To answer the question, let’s go back in time to the cannabis renaissance of the 1960s and ‘70s. Consumers in Europe at the time almost exclusively smoked hashish, often crumbling it into cigarettes, as hardly anyone was aware of the dangers of nicotine and smoking tobacco. The vast majority of cannabis consumers in the U.S., on the other hand, overwhelming had access only to dried flower, which could easily be used to roll pure joints.
All these facts should be worrying enough for European cannabis fans to reflect on their consumption habits. To make things worse, there’s the political aspect. Prohibitionists use the dangers of the legal drug nicotine to protest against legalization of cannabis: “How can we have ever stricter laws to control tobacco and at the same time legalize cannabis?”
Cannabis doesn’t carry the sort of health hazards tobacco does, a majority of studies say. But that doesn’t change the European habit of mixing the two. It’s something North American cannabis consumers don’t often do: even cigarette smokers in Vancouver or L.A. tend smoke their flower pure, strictly separating nicotine and cannabinoids. So where does this difference come from?
Not only does consuming a cannabis–tobacco blend affect your health more than pure flower, it also complicates efforts to gauge the health effects of cannabis itself. The legalization debate often revolves around the dangers of “smoking,” because almost every European study on cannabis is not about smoking it pure but about cannabis mixed with tobacco. Even in medical programs, little attention is paid to whether patients smoke pure. That means that Europeans who use cannabis alone has to justify the consequences of a substance that has little to do with cannabis.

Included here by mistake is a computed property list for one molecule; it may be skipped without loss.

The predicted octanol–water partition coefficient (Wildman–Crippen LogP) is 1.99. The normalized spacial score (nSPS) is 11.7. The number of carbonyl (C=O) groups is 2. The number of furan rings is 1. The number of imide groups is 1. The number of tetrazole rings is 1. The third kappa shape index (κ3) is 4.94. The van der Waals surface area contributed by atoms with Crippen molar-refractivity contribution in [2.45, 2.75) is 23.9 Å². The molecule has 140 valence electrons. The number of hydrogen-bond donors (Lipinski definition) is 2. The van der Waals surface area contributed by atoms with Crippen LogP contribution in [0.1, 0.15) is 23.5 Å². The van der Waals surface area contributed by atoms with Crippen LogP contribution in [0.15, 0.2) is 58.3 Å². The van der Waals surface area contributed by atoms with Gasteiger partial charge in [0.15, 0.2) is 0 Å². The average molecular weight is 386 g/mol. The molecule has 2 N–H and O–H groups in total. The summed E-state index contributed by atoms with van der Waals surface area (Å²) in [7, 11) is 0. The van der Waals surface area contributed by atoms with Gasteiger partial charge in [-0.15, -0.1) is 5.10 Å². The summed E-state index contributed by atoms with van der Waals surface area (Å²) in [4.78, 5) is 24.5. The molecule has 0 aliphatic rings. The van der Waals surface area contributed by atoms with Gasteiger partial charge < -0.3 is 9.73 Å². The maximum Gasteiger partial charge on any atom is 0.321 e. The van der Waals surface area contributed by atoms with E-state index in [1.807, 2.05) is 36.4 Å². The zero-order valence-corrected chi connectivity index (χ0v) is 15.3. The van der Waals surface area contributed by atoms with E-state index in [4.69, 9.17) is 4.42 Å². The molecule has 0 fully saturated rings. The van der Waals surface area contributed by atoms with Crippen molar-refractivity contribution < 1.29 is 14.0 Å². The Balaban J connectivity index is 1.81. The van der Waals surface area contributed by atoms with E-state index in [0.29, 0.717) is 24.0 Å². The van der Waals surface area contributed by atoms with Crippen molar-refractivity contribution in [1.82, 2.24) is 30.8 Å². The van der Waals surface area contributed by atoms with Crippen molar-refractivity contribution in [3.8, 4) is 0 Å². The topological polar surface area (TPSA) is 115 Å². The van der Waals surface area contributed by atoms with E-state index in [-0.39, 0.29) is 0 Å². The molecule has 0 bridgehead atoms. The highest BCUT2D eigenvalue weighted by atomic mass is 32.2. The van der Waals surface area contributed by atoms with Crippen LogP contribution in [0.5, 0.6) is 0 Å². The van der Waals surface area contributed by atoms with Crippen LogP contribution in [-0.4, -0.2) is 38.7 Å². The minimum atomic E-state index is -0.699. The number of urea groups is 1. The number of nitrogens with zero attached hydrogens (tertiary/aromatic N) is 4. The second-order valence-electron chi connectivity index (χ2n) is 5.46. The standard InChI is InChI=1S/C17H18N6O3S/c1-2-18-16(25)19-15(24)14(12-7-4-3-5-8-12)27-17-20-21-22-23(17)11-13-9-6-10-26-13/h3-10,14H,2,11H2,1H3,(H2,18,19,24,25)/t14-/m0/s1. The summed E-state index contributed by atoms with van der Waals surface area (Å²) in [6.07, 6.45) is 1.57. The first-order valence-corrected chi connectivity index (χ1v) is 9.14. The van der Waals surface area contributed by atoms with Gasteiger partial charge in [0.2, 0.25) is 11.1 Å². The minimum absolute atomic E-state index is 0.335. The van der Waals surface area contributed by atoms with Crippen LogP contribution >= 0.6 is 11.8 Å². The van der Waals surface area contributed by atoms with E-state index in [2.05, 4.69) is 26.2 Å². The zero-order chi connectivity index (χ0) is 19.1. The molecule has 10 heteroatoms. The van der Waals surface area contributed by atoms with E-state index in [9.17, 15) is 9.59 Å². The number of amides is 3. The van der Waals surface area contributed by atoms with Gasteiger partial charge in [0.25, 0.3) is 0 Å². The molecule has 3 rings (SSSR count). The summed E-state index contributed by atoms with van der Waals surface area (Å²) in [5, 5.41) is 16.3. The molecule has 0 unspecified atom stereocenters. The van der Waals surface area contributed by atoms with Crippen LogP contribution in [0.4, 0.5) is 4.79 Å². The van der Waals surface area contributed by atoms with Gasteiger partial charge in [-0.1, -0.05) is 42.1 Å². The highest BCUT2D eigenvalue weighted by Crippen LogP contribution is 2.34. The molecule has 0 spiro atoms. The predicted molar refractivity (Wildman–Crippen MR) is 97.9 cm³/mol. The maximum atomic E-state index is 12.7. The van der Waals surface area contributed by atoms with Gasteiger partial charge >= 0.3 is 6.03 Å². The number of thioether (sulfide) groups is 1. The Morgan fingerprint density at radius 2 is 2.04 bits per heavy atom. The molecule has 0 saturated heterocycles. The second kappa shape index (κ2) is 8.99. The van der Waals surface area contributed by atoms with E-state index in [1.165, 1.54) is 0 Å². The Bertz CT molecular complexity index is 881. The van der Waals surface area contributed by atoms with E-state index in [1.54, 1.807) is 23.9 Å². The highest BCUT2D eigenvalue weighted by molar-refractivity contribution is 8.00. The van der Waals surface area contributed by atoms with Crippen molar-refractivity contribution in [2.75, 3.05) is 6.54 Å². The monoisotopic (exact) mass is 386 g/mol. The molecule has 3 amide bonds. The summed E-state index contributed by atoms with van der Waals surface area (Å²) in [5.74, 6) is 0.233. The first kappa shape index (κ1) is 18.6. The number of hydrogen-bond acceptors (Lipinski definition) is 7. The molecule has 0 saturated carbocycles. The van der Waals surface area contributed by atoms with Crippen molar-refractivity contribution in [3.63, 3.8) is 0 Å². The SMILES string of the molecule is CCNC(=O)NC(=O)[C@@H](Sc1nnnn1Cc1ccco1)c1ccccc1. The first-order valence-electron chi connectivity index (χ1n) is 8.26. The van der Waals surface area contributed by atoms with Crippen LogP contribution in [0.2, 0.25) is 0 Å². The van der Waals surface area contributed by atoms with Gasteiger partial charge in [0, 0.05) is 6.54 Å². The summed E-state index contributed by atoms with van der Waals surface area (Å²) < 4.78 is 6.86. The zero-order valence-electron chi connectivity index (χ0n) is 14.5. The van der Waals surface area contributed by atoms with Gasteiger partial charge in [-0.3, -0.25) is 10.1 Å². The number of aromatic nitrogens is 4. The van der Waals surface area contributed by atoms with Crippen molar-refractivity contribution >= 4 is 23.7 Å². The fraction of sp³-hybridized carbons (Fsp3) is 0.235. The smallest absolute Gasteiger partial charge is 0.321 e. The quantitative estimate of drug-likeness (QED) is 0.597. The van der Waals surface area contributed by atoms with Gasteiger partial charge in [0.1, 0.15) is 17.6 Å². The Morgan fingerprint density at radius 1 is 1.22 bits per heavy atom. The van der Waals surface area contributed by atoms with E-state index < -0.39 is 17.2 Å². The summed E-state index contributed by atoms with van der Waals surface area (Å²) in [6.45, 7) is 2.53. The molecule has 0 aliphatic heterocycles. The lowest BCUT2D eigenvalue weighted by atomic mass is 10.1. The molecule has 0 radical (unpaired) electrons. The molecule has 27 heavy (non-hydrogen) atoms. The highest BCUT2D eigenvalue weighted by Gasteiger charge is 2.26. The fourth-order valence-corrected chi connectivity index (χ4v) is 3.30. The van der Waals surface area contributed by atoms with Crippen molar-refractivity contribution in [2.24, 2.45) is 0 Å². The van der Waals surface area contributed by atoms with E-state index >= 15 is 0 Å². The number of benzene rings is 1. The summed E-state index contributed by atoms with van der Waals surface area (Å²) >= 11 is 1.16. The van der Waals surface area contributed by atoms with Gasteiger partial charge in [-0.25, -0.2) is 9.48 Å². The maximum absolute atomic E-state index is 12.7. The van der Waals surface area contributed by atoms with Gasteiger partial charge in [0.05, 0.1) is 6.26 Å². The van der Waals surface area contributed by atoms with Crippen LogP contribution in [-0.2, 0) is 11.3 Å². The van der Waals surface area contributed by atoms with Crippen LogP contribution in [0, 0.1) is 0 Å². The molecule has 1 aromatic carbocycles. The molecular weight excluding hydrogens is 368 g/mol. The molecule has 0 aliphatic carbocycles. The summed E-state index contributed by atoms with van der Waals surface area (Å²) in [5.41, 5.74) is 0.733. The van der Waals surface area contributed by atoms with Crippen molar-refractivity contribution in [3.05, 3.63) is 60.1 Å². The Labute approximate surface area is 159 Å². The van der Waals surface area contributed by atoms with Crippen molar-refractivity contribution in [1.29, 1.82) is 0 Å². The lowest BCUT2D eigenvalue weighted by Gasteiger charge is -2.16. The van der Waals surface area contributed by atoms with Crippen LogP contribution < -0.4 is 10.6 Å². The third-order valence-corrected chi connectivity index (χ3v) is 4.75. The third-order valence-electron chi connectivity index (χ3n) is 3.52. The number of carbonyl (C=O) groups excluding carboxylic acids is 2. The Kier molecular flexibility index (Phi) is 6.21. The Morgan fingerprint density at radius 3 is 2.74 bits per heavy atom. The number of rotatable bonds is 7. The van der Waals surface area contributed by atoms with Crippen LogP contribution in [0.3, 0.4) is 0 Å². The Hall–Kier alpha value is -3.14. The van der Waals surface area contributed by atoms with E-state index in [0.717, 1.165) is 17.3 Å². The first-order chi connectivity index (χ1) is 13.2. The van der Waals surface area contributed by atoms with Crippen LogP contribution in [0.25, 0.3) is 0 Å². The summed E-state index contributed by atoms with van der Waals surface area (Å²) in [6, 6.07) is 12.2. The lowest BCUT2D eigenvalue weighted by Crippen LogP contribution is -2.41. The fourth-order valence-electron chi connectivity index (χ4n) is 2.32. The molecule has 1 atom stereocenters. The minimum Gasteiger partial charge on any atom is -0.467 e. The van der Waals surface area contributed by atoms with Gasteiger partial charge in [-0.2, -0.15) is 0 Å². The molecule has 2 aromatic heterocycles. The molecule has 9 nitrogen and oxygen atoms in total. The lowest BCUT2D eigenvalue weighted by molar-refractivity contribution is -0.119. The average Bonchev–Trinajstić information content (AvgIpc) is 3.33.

These differences influenced the size of what was being rolled in North America and Europe. In the U.S. and Canada, pure “mini-joints” became the standard, while on the continent a king-size joint is preferred. A European-sized joint that contains only cannabis might contain 1.5 grams to 2 grams of flower — far too much for most. An American joint, on the other hand, contains about as much herb — about 0.2 grams to 0.5 grams — as a European mixed joint (often called a spliff in the U.S.), but without the nicotine. Scientists have even pinpointed the average amount of cannabis in an American joint at 0.32 grams. In Germany, the Netherlands, or Denmark, that amount of cannabis is typically mixed with another gram or so of tobacco, depending on personal preference.
Professor Donald Tashkin has been a leading American pulmonologists for decades. In the past he was a vocal supporter of cannabis prohibition. Tashkin was convinced that smoking cannabis flowers created a high risk of developing lung cancer or chronic obstructive pulmonary disease (COPD). At one point, he was convinced that cannabis and lung cancer had a causal relationship worse than tobacco.
Last but not least, pure cannabis acts quite differently than a cannabis–tobacco blend. Patients report that the combination of nicotine and cannabis can lead to pain relief and relaxation, but very often they note fatigue as a negative side effect.
A Strange Blend: Why Are Europeans Mixing Cannabis and Tobacco? This article was originally published on Leafly. Cannabis doesn’t carry the sort of health hazards tobacco does, a majority